Spring Term, Old Aberdeen, by Howard Butterworth: https://thebutterworthgallery.com/

The police are getting nowhere with Annabel Imray’s death, neither are they making much headway with their investigation into small thefts from vulnerable women around the city. MacLeary introduces us to Imray’s various acquaintances – her benefits cheat ‘assistant’ Tiffany, her footballer ex-boyfriend Shane Kelman, and her casual lover – none other than that very same estate agent, Gary Moir. Annabel seems to have been a cold, ambitious woman.

There are few people who care about her murder but it still needs to be solved, and the police are under pressure to get a result. MacLeary is good on the bickering and competition between the officers; cocky Douglas with his smart-Alec comments and his Charles Tyrwhitt shirts, thorough, committed Susan, Brian, ever the pessimist, with his healthy eating plans and dashed hopes of promotion, and Allan Chisholm – whose responsibility for his cantankerous old father reminds us that it’s not only women who have family burdens.

The people who have reported thefts are very convincingly drawn. Dr Evershed in particular is exactly right as the female academic of a certain age; highly qualified, comfortably off, almost completely unaware of her surroundings, but devoted to the one ‘person’ in her life – Malthus. Similarly Judith MacNair, a bereaved mother who has lost the one thing she had left, her dead baby’s footprint, is heartbreakingly real.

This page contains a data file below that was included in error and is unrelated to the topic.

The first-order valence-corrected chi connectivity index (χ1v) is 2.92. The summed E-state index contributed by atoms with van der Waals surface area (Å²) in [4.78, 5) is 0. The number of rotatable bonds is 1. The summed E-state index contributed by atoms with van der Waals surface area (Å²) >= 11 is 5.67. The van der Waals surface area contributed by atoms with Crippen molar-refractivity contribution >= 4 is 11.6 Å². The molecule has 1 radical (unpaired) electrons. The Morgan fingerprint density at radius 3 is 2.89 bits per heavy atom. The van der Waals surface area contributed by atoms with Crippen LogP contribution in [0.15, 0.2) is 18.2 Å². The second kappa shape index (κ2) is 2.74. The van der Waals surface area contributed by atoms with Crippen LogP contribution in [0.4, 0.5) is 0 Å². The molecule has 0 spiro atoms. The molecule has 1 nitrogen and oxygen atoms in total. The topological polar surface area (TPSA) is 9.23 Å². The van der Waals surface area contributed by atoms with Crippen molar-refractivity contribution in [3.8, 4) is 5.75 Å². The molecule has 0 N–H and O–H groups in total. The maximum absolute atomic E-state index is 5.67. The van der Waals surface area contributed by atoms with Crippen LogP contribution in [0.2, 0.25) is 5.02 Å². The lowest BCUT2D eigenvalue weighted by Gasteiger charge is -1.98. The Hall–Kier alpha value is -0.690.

As the setting for almost all of the events in the book, Aberdeen is a presence throughout Payback. I am always slightly wary of reading a story set in a place I know well, but MacLeary has lived in the city and every detail of her locations rings true, from the car salesrooms lining Wellington Road to the cobbled streets of Old Aberdeen and Joe Grogan’s Torry boxing gym.

The stand out character in Payback is, of course, Big Wilma. Wilma is brash,

 ‘all fake tan and sprayed-on leggings’

impetuous, foul-mouthed and judgmental, but she’s also strong, determined and very funny. The description of her ‘intimate’ waxing session is horribly, hilariously entertaining (though the reasons behind it are far more serious), and her quick tongue (and knees) can put any oik, including her own son, in his place. Her visits to the library to try to improve her education are both telling and touching. Despite thinking her a snob, to help Maggie Wilma is prepared to take a huge risk, one that may even endanger her own marriage. And although both women think about going it alone, neither does; the sometimes grudging affection between the two of them is too strong for that.

When Annabel Imray’s death. and the disappearance of Malthus, are eventually solved, the narrative moves its focus from the victims to the perpetrator. The complex, sad and frightening story that emerges is a satisfying end to the novel, while MacLeary leaves open the futures of Maggie and Wilma, two feisty women whom we certainly hope to meet again.

Payback by Claire MacLeary is published, along with the other novels in this series, Runaway, Burnout and Cross Purpose, by Contraband, an imprint of Saraband